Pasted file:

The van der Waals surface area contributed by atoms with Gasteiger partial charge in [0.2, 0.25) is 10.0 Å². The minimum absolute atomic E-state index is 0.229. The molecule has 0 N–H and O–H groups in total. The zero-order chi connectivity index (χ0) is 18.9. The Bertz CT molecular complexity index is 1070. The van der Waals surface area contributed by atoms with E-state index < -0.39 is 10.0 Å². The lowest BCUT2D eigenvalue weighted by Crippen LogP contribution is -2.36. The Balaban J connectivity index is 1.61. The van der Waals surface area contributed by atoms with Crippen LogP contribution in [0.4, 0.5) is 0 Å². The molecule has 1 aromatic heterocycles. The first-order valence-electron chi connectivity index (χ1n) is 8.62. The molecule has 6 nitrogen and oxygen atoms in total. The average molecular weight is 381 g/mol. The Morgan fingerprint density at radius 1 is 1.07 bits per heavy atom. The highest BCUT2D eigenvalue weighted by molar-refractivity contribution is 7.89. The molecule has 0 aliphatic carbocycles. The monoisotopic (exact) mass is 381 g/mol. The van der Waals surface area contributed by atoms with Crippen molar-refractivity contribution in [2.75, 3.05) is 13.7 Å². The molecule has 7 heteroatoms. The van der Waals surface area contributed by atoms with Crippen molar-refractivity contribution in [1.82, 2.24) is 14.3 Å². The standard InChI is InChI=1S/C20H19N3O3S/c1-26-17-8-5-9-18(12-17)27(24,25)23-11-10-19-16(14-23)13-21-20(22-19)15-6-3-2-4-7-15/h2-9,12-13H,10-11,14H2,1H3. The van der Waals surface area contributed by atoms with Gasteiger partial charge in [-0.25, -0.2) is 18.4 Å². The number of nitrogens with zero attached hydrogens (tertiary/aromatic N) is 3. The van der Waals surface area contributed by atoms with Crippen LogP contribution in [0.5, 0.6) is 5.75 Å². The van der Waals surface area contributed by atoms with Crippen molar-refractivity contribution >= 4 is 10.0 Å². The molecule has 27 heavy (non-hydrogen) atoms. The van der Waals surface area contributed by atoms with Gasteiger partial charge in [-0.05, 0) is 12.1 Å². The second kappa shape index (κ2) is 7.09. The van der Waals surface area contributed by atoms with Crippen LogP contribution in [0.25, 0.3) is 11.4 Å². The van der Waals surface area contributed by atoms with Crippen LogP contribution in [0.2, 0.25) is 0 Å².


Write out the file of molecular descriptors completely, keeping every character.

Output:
The van der Waals surface area contributed by atoms with Gasteiger partial charge in [0.2, 0.25) is 10.0 Å². The minimum absolute atomic E-state index is 0.229. The molecule has 0 N–H and O–H groups in total. The zero-order chi connectivity index (χ0) is 18.9. The Bertz CT molecular complexity index is 1070. The van der Waals surface area contributed by atoms with E-state index < -0.39 is 10.0 Å². The lowest BCUT2D eigenvalue weighted by Crippen LogP contribution is -2.36. The Balaban J connectivity index is 1.61. The van der Waals surface area contributed by atoms with Crippen LogP contribution in [0.4, 0.5) is 0 Å². The molecule has 1 aromatic heterocycles. The first-order valence-electron chi connectivity index (χ1n) is 8.62. The molecule has 6 nitrogen and oxygen atoms in total. The average molecular weight is 381 g/mol. The Morgan fingerprint density at radius 1 is 1.07 bits per heavy atom. The highest BCUT2D eigenvalue weighted by molar-refractivity contribution is 7.89. The molecule has 0 aliphatic carbocycles. The monoisotopic (exact) mass is 381 g/mol. The van der Waals surface area contributed by atoms with Crippen molar-refractivity contribution in [2.75, 3.05) is 13.7 Å². The molecule has 7 heteroatoms. The van der Waals surface area contributed by atoms with Crippen molar-refractivity contribution in [1.82, 2.24) is 14.3 Å². The standard InChI is InChI=1S/C20H19N3O3S/c1-26-17-8-5-9-18(12-17)27(24,25)23-11-10-19-16(14-23)13-21-20(22-19)15-6-3-2-4-7-15/h2-9,12-13H,10-11,14H2,1H3. The van der Waals surface area contributed by atoms with Gasteiger partial charge in [-0.25, -0.2) is 18.4 Å². The number of nitrogens with zero attached hydrogens (tertiary/aromatic N) is 3. The van der Waals surface area contributed by atoms with Crippen LogP contribution in [0.5, 0.6) is 5.75 Å². The van der Waals surface area contributed by atoms with Crippen molar-refractivity contribution >= 4 is 10.0 Å². The molecule has 27 heavy (non-hydrogen) atoms. The van der Waals surface area contributed by atoms with Gasteiger partial charge in [-0.05, 0) is 12.1 Å². The second kappa shape index (κ2) is 7.09. The van der Waals surface area contributed by atoms with Crippen LogP contribution in [0.25, 0.3) is 11.4 Å². The van der Waals surface area contributed by atoms with Crippen LogP contribution in [0.2, 0.25) is 0 Å².